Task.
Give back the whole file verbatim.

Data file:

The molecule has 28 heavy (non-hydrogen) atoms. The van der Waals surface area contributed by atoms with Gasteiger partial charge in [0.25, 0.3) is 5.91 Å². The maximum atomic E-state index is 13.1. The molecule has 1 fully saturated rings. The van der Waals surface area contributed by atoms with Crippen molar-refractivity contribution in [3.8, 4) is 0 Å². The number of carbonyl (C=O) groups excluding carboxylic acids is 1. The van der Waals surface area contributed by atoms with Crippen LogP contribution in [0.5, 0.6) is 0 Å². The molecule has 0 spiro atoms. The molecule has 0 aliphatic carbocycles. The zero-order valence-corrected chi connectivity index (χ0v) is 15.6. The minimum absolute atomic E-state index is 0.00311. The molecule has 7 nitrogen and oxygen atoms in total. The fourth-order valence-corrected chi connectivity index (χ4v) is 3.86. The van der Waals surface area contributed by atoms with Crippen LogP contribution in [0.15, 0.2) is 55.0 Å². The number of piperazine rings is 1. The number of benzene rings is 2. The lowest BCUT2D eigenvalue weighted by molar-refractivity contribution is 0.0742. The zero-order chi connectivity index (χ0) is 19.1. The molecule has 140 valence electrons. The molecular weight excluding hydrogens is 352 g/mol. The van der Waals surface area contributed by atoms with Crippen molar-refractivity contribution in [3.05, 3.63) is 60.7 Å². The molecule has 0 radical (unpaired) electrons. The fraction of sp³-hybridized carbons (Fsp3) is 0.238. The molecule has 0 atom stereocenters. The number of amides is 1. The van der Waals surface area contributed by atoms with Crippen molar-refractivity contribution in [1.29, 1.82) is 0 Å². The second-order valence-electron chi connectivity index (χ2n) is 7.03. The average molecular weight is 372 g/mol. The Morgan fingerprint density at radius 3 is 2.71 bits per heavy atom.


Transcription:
The molecule has 28 heavy (non-hydrogen) atoms. The van der Waals surface area contributed by atoms with Gasteiger partial charge in [0.25, 0.3) is 5.91 Å². The maximum atomic E-state index is 13.1. The molecule has 1 fully saturated rings. The van der Waals surface area contributed by atoms with Crippen molar-refractivity contribution in [3.8, 4) is 0 Å². The number of carbonyl (C=O) groups excluding carboxylic acids is 1. The van der Waals surface area contributed by atoms with Crippen LogP contribution in [0.5, 0.6) is 0 Å². The molecule has 0 spiro atoms. The molecule has 0 aliphatic carbocycles. The zero-order valence-corrected chi connectivity index (χ0v) is 15.6. The minimum absolute atomic E-state index is 0.00311. The molecule has 7 nitrogen and oxygen atoms in total. The fourth-order valence-corrected chi connectivity index (χ4v) is 3.86. The van der Waals surface area contributed by atoms with Crippen LogP contribution in [0.15, 0.2) is 55.0 Å². The number of piperazine rings is 1. The number of benzene rings is 2. The lowest BCUT2D eigenvalue weighted by molar-refractivity contribution is 0.0742. The zero-order chi connectivity index (χ0) is 19.1. The molecule has 140 valence electrons. The molecular weight excluding hydrogens is 352 g/mol. The van der Waals surface area contributed by atoms with Crippen molar-refractivity contribution in [3.05, 3.63) is 60.7 Å². The molecule has 0 radical (unpaired) electrons. The fraction of sp³-hybridized carbons (Fsp3) is 0.238. The molecule has 0 atom stereocenters. The number of amides is 1. The van der Waals surface area contributed by atoms with Crippen molar-refractivity contribution in [1.29, 1.82) is 0 Å². The second-order valence-electron chi connectivity index (χ2n) is 7.03. The average molecular weight is 372 g/mol. The Morgan fingerprint density at radius 3 is 2.71 bits per heavy atom.